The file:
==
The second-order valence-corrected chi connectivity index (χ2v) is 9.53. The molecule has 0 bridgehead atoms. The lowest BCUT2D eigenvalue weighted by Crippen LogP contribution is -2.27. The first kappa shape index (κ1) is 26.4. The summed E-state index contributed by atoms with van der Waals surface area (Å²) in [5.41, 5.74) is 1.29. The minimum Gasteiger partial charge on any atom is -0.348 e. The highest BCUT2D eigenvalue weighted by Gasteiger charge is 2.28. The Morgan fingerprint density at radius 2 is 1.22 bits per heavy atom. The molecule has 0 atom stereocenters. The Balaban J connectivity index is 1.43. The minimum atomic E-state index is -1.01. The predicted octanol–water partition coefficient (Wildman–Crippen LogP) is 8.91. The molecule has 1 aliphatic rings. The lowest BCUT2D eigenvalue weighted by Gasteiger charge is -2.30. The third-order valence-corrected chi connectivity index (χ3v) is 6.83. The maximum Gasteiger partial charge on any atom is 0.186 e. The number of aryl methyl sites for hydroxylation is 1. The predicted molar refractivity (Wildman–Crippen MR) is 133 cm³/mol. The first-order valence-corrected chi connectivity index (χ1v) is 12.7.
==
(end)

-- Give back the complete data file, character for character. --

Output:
The second-order valence-corrected chi connectivity index (χ2v) is 9.53. The molecule has 0 bridgehead atoms. The lowest BCUT2D eigenvalue weighted by Crippen LogP contribution is -2.27. The first kappa shape index (κ1) is 26.4. The summed E-state index contributed by atoms with van der Waals surface area (Å²) in [5.41, 5.74) is 1.29. The minimum Gasteiger partial charge on any atom is -0.348 e. The highest BCUT2D eigenvalue weighted by Gasteiger charge is 2.28. The Morgan fingerprint density at radius 2 is 1.22 bits per heavy atom. The molecule has 0 atom stereocenters. The Balaban J connectivity index is 1.43. The minimum atomic E-state index is -1.01. The predicted octanol–water partition coefficient (Wildman–Crippen LogP) is 8.91. The molecule has 1 aliphatic rings. The lowest BCUT2D eigenvalue weighted by Gasteiger charge is -2.30. The third-order valence-corrected chi connectivity index (χ3v) is 6.83. The maximum Gasteiger partial charge on any atom is 0.186 e. The number of aryl methyl sites for hydroxylation is 1. The predicted molar refractivity (Wildman–Crippen MR) is 133 cm³/mol. The first-order valence-corrected chi connectivity index (χ1v) is 12.7.